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Acupuncture and the Placebo Effect

An interesting meta-analysis was recently published in the Annals of Internal Medicine.  It showed that acupuncture for knee arthritis can reduce pain, but its effects are likely due to the placebo effect.  The placebo effect is nicely described in Wikipedia:

A so-called placebo effect occurs when a patient’s symptoms are altered
in some way (i.e., alleviated or exacerbated) by an otherwise inert
treatment, due to the individual expecting or
that it will work. Some people consider this to be a remarkable aspect
of human physiology; others consider it to be an illusion arising from
the way medical experiments are conducted.

Because of the mind-body connection, we humans can actually alter our experience of pain if we will ourselves to do so.  We experience more intense pain when we’re depressed or particularly fixated upon it (via boredom for example).  And we experience less pain when we’re happy (take women immediately after giving birth – they barely even notice the Ob as she sews up their tears).

When it comes to pain management, there are many non-medical techniques that can improve the experience of pain, even if it doesn’t affect the physiology of it.  And so if we can find ways to put ourselves in a frame of mind that minimizes the pain sensations, that can be really valuable.

But as far as the physiology of acupuncture is concerned, we have not yet been able to explain exactly how it works.  I’ve often wondered if it may be due to the fact that the sharp pain fibers (stimulated by acupuncture needles in different locations) travel along slightly different nerve pathways than the fibers from the actual painful area for which one is getting the acupuncture.  The pain input might subconsciously distract the mind from the duller (or more chronic) pain input from the arthritic joint (or other pain generator).  This might explain why sham acupuncture works (meaning, putting the needles anywhere, rather than in certain specified meridians).

I’m sure some of you will disagree with this – and it’s only a theory.  But it does seem that inserting tiny sharp needles into the skin improves pain sensations in knee arthritis – no matter where the needles are put.  How do we explain this placebo effect?  I’m not sure – but if the treatment is quite harmless, and seems to decrease pain, how important is it to have an explanation?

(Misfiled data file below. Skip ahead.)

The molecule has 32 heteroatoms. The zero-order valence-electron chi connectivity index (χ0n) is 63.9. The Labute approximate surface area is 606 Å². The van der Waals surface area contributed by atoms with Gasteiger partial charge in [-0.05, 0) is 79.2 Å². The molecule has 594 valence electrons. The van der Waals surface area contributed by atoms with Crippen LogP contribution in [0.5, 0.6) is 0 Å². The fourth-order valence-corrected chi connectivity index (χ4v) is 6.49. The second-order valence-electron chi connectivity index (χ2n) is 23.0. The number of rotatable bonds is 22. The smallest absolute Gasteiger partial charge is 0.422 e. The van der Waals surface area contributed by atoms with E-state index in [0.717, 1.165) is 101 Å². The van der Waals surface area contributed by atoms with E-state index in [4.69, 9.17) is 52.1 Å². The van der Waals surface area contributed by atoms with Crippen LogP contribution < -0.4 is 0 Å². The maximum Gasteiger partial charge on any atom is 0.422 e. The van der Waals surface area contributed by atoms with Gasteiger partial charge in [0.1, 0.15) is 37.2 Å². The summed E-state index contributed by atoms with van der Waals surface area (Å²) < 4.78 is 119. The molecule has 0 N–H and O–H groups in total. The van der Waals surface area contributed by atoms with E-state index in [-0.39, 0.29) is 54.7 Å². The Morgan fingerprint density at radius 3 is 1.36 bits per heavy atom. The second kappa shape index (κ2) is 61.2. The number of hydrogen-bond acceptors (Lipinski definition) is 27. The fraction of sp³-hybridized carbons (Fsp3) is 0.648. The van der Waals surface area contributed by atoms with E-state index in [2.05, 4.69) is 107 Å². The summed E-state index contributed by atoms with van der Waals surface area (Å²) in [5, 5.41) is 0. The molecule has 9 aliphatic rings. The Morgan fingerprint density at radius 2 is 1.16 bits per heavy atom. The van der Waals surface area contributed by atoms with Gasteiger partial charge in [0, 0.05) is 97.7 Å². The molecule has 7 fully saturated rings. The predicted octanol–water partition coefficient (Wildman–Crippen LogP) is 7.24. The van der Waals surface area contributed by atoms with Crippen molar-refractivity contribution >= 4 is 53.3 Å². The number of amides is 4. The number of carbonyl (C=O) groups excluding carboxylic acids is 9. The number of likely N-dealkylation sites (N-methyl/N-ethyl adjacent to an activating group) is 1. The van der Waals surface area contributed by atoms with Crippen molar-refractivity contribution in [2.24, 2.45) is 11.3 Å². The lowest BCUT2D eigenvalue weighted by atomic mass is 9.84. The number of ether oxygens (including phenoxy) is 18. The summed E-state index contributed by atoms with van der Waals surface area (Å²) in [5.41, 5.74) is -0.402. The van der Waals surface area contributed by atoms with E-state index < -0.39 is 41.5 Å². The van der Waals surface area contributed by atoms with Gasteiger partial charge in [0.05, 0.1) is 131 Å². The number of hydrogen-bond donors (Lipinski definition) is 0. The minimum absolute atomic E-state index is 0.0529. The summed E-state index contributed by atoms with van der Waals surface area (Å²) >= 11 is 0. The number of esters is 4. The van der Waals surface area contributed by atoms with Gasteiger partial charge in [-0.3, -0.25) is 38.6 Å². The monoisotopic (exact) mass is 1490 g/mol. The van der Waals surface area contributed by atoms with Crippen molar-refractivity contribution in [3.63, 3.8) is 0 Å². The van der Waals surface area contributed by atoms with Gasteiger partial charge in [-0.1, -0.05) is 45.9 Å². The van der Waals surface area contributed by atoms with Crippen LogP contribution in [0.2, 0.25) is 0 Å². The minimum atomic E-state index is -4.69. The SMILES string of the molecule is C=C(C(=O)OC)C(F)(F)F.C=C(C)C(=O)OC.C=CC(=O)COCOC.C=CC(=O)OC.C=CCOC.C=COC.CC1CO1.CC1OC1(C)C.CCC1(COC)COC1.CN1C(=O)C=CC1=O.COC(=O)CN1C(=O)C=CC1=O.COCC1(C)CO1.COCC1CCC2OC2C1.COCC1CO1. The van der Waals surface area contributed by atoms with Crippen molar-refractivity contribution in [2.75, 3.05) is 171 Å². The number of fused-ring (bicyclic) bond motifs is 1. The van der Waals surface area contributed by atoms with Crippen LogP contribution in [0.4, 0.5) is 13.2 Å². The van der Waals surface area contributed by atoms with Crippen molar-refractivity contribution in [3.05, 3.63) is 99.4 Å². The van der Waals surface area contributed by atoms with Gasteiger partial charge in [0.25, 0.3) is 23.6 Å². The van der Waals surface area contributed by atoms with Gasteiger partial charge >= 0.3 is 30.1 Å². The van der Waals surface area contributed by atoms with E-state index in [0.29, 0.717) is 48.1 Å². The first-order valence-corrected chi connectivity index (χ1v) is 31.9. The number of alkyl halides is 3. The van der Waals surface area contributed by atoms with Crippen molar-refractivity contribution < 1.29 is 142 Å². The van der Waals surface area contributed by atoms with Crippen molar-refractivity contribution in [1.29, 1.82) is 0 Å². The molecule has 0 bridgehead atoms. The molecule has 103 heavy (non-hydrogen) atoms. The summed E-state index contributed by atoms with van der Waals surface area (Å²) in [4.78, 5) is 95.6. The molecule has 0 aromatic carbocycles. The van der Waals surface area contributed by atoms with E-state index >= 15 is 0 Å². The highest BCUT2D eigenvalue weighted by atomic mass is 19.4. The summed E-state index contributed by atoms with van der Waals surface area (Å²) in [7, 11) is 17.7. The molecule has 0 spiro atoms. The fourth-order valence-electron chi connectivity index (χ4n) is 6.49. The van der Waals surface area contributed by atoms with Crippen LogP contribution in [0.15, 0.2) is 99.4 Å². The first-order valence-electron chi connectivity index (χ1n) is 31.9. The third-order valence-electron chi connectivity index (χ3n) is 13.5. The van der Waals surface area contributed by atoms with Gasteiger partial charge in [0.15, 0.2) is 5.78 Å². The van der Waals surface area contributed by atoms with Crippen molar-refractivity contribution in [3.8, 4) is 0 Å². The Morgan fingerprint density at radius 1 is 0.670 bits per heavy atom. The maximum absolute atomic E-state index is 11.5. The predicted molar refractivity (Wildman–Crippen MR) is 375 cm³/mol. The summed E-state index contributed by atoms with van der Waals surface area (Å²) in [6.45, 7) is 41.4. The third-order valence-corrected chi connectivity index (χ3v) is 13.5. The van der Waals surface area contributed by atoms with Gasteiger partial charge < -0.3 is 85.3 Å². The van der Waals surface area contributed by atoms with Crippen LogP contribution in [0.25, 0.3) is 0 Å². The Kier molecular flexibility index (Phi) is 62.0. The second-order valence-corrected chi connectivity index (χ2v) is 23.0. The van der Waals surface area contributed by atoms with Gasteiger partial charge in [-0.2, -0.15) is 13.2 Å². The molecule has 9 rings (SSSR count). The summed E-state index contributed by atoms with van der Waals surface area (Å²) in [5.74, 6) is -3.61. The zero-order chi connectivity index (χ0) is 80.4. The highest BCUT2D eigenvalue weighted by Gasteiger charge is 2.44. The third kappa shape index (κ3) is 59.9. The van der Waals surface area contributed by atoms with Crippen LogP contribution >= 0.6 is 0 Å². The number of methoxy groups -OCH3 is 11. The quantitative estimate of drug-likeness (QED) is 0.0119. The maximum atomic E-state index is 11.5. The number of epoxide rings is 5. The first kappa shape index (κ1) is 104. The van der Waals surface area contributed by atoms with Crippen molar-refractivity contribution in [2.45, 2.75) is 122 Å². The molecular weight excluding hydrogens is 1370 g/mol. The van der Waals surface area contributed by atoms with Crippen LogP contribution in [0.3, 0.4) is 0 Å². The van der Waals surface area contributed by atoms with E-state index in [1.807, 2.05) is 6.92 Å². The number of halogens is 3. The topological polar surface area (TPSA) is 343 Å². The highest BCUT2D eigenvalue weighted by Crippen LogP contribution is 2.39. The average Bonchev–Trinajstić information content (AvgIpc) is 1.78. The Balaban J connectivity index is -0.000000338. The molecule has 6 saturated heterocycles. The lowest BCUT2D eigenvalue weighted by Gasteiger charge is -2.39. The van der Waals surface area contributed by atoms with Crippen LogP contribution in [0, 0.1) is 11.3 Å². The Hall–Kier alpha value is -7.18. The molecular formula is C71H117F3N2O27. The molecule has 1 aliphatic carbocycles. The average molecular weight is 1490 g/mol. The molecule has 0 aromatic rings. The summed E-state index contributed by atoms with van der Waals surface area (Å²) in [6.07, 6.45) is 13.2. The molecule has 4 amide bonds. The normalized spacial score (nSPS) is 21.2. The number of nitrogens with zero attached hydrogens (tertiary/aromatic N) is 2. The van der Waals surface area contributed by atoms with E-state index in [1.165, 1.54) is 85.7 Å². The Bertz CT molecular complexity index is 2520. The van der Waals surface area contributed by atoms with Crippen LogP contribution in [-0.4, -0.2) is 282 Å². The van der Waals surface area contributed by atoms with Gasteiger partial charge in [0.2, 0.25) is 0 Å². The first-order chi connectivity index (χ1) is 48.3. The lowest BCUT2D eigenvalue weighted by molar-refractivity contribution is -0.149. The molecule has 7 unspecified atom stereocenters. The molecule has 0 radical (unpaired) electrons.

And by the way, I was just about to post this when I found another interesting article about acupuncture in the journal Circulation.  In this study, they found that acupuncture (when performed 3-5 times a week for 30 minutes each time) was able to reduce blood pressure by about the same amount as a low dose ACE inhibitor pill.  Interestingly, though, in this case the needles placed according to Traditional Chinese Medicine (in certain meridians) rather than sham acupuncture (random placement) decreased blood pressure significantly more.  I wonder if the TCM placements are activating the autonomic nervous pathways in this case?

At this point the jury’s still out on how all this works.  But acupuncture does have measurable effects – even if they’re due to the placebo effect and/or stimulation of the autonomic nervous system.  The real question is: would you rather pop a pill each day or travel to and from an acupuncturist’s office 3-5 times a week for 30 minute treatment sessions?This post originally appeared on Dr. Val’s blog at

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2 Responses to “Acupuncture and the Placebo Effect”

  1. Amka says:

    The placebo effect really intrigues me. It is kind of hard to do studies on that effect specifically, but I think it would be very helpful to medicine.

    Hrmmm.. Here is an idea. What if we enrolled people in a study about a treatment for something, and give them some pills. It gets ‘leaked’ accidently to half of the people that they actually have a placebo some time into the treatment. They keep a daily log of symptoms before treatment and through the treatment.

    What would it tell us?

    Again, I think it is very cool just that it is there. If we can understand that, maybe we can make effective treatments even better as well as help those who have chronic pain issues with few options.

  2. Bradly Jacobs MD MPH says:

    This meta-analysis highlights how the selection of your control group can influence the study question and conclusions.  In acupuncture research, you can have a active or inactive control groups.  Active controls (like inserting needles in the wrong places on the body; known as insertion sham acupuncture) is like taking a low dose pain killer- they have healing effects.  Inactive controls (like taping a toothpick on the skin without penetrating the epidermis is like a ‘sugar pill’)-  the treatment has no healing effects and therefore any healing effect observed comes from expectancy and other self-healing (placebo) attributes.  This study tells me that acupuncture will help you (better than usual care/wait-list). As you correctly point out, location of needle placement may not be important for chronic pain conditions. The concept of ‘diffuse noxious inhibitory control’ is well-studied– every hurt your finger tip and find yourself shaking your hand to relieve the pain?   For a longer discussion, you can see my blog posting

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